*Make sure you look for the ASE patch on your mechanic's uniform

 The most important part of caring for the car brakes is being certain that an ASE certified technicians is doing the work. Braking technology has come a long way since the early days of the automobile, and continues to evolve. More reason to picky when it comes to who works on your brakes.

To ensure a safe braking system and driving experience for you, our ASE certified technicians use the Motorist Assurance Program Uniform Inspection Guidelines to check the following:

  • Disc brake rotors and pads, calipers and hardware
  • Brake drums and shoes, wheel cylinders, and return springs
  • Parking brake cables
  • Hydraulic system including the master cylinder, brake fluid and hoses, and the power booster

While brake systems vary by make and model, basically you'll find disc brakes in front, and either disk or drum brakes in the rear. A network of tubes and hoses connects your brakes to each wheel and the master cylinder, while supplying everything with hydraulic (brake) fluid.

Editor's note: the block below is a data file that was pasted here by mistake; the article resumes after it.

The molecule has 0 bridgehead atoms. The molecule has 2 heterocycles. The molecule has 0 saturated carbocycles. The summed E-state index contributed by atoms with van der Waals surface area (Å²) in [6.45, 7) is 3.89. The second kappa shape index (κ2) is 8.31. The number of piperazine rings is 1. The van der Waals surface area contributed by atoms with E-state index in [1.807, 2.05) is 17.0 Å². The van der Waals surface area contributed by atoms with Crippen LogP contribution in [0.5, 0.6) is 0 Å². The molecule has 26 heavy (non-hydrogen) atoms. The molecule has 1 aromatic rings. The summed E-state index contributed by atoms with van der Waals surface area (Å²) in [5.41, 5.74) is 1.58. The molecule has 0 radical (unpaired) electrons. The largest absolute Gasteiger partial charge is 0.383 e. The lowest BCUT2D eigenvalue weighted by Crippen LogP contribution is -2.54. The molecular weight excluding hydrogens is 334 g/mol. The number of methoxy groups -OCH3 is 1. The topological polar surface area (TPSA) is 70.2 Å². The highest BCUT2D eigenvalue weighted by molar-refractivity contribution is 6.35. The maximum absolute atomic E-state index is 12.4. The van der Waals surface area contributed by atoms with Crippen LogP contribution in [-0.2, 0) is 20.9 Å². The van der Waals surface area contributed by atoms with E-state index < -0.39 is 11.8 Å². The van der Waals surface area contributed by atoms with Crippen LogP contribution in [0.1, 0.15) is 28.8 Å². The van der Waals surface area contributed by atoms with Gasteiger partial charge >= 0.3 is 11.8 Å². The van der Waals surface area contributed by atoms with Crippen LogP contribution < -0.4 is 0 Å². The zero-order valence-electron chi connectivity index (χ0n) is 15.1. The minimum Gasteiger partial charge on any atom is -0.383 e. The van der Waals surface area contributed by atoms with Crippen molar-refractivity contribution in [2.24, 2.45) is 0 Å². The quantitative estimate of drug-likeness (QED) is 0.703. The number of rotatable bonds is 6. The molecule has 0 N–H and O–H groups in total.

To complicate matters, your braking equipment consists of two things: 1) hydraulics and 2) friction materials. When you press down on your brake pedal, so much happens -- more than we have space here to mention. But basically, hydraulics and friction materials work together in a kind of brake ballet to help your 2,000-pound car come to a halt, even at a high speed. Here's a simple breakdown of how your brake parts interact with each other:

1. Hydraulics -- includes the master cylinder, brake lines and hoses, and wheel cylinders and calipers.

The master cylinder converts the physical pressure exerted by your foot into hydraulic pressure. Meanwhile, brake fluid is sent to your wheel brakes via a system of brake lines and hoses. Then wheel cylinders go to work, forcing pistons out, which push the brake shoes into the brake drum. Things called "calipers" squeeze brake pads onto the "rotor" to stop your car. Both of these components apply pressure to friction materials....

2. Friction Materials -- includes the disc brake pads and drum brake shoes.

A disc brake uses brake fluid to force pressure into a caliper, where it presses against a piston. The piston then squeezes two brake pads against the rotor, forcing it to stop. Brake shoes consist of a steel shoe with a steel shoe with friction material bonded to it.

Bad braking can occur when air gets into the hydraulic fluid. The solution? Bleeder screws located at each wheel cylinder are removed to bleed the brake system. This gets rid of any unwanted air found in your braking system.

Our AE certified technicians can tell you more about your braking system. Just ask.

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